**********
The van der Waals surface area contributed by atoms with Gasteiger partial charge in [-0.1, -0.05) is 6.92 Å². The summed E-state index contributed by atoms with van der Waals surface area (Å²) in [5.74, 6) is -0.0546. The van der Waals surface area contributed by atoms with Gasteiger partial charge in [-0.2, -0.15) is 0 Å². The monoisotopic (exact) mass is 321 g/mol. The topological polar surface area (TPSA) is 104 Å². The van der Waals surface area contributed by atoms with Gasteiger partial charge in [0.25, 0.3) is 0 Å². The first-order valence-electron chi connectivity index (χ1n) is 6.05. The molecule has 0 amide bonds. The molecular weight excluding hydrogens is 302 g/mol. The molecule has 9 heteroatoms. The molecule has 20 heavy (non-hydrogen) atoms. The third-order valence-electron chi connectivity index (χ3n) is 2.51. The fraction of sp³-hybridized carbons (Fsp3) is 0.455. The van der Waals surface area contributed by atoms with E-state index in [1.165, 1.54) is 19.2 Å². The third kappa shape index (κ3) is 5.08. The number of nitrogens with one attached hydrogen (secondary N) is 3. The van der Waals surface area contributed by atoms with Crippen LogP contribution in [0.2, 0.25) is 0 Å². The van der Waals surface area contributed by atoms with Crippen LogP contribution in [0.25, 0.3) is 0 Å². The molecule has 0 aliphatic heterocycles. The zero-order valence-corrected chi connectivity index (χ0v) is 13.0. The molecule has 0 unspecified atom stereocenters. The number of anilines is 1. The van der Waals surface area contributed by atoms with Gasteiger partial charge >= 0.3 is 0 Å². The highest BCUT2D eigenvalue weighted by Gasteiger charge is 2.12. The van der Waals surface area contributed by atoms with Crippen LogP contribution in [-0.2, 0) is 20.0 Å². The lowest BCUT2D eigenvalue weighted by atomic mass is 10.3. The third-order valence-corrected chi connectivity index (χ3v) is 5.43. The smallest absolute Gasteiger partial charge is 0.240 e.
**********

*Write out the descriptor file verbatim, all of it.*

The van der Waals surface area contributed by atoms with Gasteiger partial charge in [-0.1, -0.05) is 6.92 Å². The summed E-state index contributed by atoms with van der Waals surface area (Å²) in [5.74, 6) is -0.0546. The van der Waals surface area contributed by atoms with Gasteiger partial charge in [-0.2, -0.15) is 0 Å². The monoisotopic (exact) mass is 321 g/mol. The topological polar surface area (TPSA) is 104 Å². The van der Waals surface area contributed by atoms with Gasteiger partial charge in [0.25, 0.3) is 0 Å². The first-order valence-electron chi connectivity index (χ1n) is 6.05. The molecule has 0 amide bonds. The molecular weight excluding hydrogens is 302 g/mol. The molecule has 9 heteroatoms. The molecule has 20 heavy (non-hydrogen) atoms. The third-order valence-electron chi connectivity index (χ3n) is 2.51. The fraction of sp³-hybridized carbons (Fsp3) is 0.455. The van der Waals surface area contributed by atoms with E-state index in [1.165, 1.54) is 19.2 Å². The third kappa shape index (κ3) is 5.08. The number of nitrogens with one attached hydrogen (secondary N) is 3. The van der Waals surface area contributed by atoms with Crippen LogP contribution in [0.2, 0.25) is 0 Å². The van der Waals surface area contributed by atoms with Crippen LogP contribution in [0.25, 0.3) is 0 Å². The molecule has 0 aliphatic heterocycles. The zero-order valence-corrected chi connectivity index (χ0v) is 13.0. The molecule has 0 unspecified atom stereocenters. The number of anilines is 1. The van der Waals surface area contributed by atoms with Gasteiger partial charge >= 0.3 is 0 Å². The highest BCUT2D eigenvalue weighted by Gasteiger charge is 2.12. The van der Waals surface area contributed by atoms with Crippen LogP contribution in [-0.2, 0) is 20.0 Å². The lowest BCUT2D eigenvalue weighted by atomic mass is 10.3. The third-order valence-corrected chi connectivity index (χ3v) is 5.43. The smallest absolute Gasteiger partial charge is 0.240 e.